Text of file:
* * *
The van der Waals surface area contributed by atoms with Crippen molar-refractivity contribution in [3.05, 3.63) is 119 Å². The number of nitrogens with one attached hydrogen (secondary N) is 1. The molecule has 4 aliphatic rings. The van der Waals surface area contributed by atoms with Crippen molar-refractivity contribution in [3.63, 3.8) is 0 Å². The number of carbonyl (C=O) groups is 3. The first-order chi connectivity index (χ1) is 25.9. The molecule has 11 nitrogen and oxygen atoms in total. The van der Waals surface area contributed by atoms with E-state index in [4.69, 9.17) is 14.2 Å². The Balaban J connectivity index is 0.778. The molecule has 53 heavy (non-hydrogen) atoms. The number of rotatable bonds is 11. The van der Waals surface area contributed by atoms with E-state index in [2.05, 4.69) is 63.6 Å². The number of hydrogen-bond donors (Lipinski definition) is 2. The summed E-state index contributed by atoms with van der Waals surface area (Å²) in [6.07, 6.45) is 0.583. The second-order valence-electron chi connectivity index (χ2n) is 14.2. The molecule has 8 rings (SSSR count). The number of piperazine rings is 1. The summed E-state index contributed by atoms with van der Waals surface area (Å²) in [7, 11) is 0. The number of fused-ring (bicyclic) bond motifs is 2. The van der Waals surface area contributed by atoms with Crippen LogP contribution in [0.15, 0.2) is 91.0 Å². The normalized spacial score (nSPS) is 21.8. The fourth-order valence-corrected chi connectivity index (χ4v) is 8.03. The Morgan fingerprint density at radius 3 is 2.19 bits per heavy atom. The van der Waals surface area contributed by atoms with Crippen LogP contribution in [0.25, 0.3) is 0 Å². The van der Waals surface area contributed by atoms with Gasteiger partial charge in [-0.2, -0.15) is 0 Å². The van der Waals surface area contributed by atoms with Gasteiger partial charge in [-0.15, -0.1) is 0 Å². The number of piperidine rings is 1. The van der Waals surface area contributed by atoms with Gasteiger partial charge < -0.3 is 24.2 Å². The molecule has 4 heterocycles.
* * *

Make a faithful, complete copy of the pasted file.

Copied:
The van der Waals surface area contributed by atoms with Crippen molar-refractivity contribution in [3.05, 3.63) is 119 Å². The number of nitrogens with one attached hydrogen (secondary N) is 1. The molecule has 4 aliphatic rings. The van der Waals surface area contributed by atoms with Crippen molar-refractivity contribution in [3.63, 3.8) is 0 Å². The number of carbonyl (C=O) groups is 3. The first-order chi connectivity index (χ1) is 25.9. The molecule has 11 nitrogen and oxygen atoms in total. The van der Waals surface area contributed by atoms with E-state index in [4.69, 9.17) is 14.2 Å². The Balaban J connectivity index is 0.778. The molecule has 53 heavy (non-hydrogen) atoms. The number of rotatable bonds is 11. The van der Waals surface area contributed by atoms with E-state index in [2.05, 4.69) is 63.6 Å². The number of hydrogen-bond donors (Lipinski definition) is 2. The summed E-state index contributed by atoms with van der Waals surface area (Å²) in [6.07, 6.45) is 0.583. The second-order valence-electron chi connectivity index (χ2n) is 14.2. The molecule has 8 rings (SSSR count). The number of piperazine rings is 1. The summed E-state index contributed by atoms with van der Waals surface area (Å²) in [7, 11) is 0. The number of fused-ring (bicyclic) bond motifs is 2. The van der Waals surface area contributed by atoms with Crippen LogP contribution in [0.15, 0.2) is 91.0 Å². The normalized spacial score (nSPS) is 21.8. The fourth-order valence-corrected chi connectivity index (χ4v) is 8.03. The Morgan fingerprint density at radius 3 is 2.19 bits per heavy atom. The van der Waals surface area contributed by atoms with Crippen LogP contribution in [0.25, 0.3) is 0 Å². The van der Waals surface area contributed by atoms with Gasteiger partial charge in [-0.2, -0.15) is 0 Å². The van der Waals surface area contributed by atoms with Gasteiger partial charge in [-0.15, -0.1) is 0 Å². The number of piperidine rings is 1. The van der Waals surface area contributed by atoms with Gasteiger partial charge < -0.3 is 24.2 Å². The molecule has 4 heterocycles.